I can agree that 1-2m range in lowest ping mode is not practical, as the critics seized upon, however, people THIS IS A PROTOTYPE not a final product. If they had already polished and awesome device, why the fk would they need a kickstarter campaign???

That said, I can see a ton of ways they can try and improve their product to be more practical after collecting the funding: they can try to further reduce power consumption of the circuit, if they just used off-the-shelf components now, the possibility of this is quite quite plausible; they can try to work out some software tricks, such as remembering the location of the tag the last time it handshake'd; they can try to register a freq band and sell dedicated RF charging stations for charging their tags at home; they can ask people to re-charge their tags every two weeks by placing them in 1-2m radius of a wifi router -- any one of these is better than having a batteried device that needs change of battery or be plugged into a charger every time.

As for Dr Paul McArthur identity, it is clearly stated that he is a research professor at U of Utah, and he may not in fact have a sizable footprint on the "internet". I know a ton of professors who do not use LinkedIn or FB, or even if they do have such account, keep in nominally. That's because these people are too busy with teaching, advising students, doing research, and managing universities to also deal with the self-masturbation called social networking. Besides, they already have an outlet to connect to the people they need, it is called peer-reviewed journals and academic publications. So it is quite possible the guy wouldn't have a ton of blogs, twitter streams and yada yada. Where his footprint should be searched is in academic journals and patent office, where he does have hits as some people here already pointed out.

I agree that the project description is overly optimistic and may not quite correspond the final product they will be able to put out, but to call it a complete scam it is just another mass hysteria driven by know-it-all nerds feeling empowered by self-published blogs and modern social networking, who think they know it all but but really don't know shit.

## Comment Re: We are being bred for slavery (Score 1)364364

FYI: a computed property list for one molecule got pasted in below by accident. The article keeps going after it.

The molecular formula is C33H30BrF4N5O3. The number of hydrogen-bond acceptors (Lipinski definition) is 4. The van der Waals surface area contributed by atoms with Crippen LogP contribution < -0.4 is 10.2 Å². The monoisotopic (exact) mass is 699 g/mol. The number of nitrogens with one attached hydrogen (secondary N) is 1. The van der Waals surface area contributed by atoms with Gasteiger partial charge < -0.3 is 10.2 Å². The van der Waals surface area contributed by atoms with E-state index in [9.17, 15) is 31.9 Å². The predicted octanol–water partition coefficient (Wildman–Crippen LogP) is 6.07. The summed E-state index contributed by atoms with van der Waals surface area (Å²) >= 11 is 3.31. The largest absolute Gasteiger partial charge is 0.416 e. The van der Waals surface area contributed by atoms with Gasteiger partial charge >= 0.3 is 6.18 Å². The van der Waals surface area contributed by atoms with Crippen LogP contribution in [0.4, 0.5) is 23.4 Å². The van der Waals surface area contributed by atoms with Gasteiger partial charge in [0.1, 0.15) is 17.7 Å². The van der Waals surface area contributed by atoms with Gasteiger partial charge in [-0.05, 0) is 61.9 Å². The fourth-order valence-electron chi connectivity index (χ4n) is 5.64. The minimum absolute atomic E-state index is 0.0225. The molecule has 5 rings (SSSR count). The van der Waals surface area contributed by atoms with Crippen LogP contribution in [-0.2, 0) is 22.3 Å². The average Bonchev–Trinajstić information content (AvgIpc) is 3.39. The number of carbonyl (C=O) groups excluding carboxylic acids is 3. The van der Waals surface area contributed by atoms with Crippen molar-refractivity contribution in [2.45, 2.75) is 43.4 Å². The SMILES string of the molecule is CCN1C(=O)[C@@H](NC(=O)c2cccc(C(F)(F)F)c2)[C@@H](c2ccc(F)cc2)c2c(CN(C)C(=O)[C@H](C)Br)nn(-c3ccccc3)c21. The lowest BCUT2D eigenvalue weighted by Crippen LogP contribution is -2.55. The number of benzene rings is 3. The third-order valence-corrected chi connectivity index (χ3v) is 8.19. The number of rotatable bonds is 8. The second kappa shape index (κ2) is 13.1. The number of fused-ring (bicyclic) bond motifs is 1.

Now if some one wants to sign a contract that pays me crap loads and gives me bonuses no matter how badly I screw up ... I think I would be ok with that.

Yeah good luck with that, you are just naive or stupid, more likely the second. He got that contract not because he is better or more qualified, but just because the system you live in had it made for him. respectively you will NEVER get that contract. If you care about your family and community, you would advocate a system that improves life for them. what are you saying, however, to put it in a more understandable perspective, is that in Rome slaves should not have complained because their owner has it that they are housed and fed. I hope you understand all the nonse of your words (unless you are the owner).

## Comment Re:Here we go... (Score 1)918918

when bullets are flying at least there is faint hope the person behind the crosshair is directing them. when a gas bomb gets dropped every mother, child and baby sleeping in their bad in the freaking area suffocate and die you moron

## Comment Re:This is why (Score 1)8282

You are missing the point that you'll be the one in 10 who normally would be willing to pay "money" for "free" a service. So make it more like \$200/year, and then Twitter will happily make it happen for you.

## Comment Re:I'm not a patent lawyer, but I can tell you thi (Score 1)342342

or didn't call the examiner's supervisor. The supervisor's name and phone number are provided with every official notice that explains a rejection. And there is more than one option to appeal and get the Examiner's reasoning reviewed by people with higher pay-grades.

You apparently have no idea what you are talking about. The patent is followed through by a single examiner, and all and any appeals all way until the final rejection ALL go through the said bastard. There are no balances and checks, if the examiner says an "A" in your patent is a "Z", you can argue all you want and that won't make a difference. I had three rounds with an examiner who returned completely irrelevant references to the patent, and in the end, he just said -- I don't give a fuck, I'll still reject your patent... Only after final rejection you can file an appeal that will be reviewed by a different examiner(s). But the chances are this new bastard(s) will be just sitting next to your old bastard ... so you can guess how that might play out ... In the meanwhile, you are \$10k-20k, or whatever, out of your budget. And again, there is nowhere to appeal - if the examiner in final decision says that "A" is "Z" ... well, good luck with that ... arguing is like talking to a wall ... good luck with the #\$%@ US patent system

## Comment Re:My theory (Score 1)10101010

It depends on the spinning disk I suppose. I upgraded from striped 15K RPM SCSI drives. The SSD was noticeably faster, but not anything on the scale I was hearing.

I guess you missed this part ... see, just as he got SSD to spin at 1k it started to vibrate and make dangerous noises...

System restarting, wait...

Working...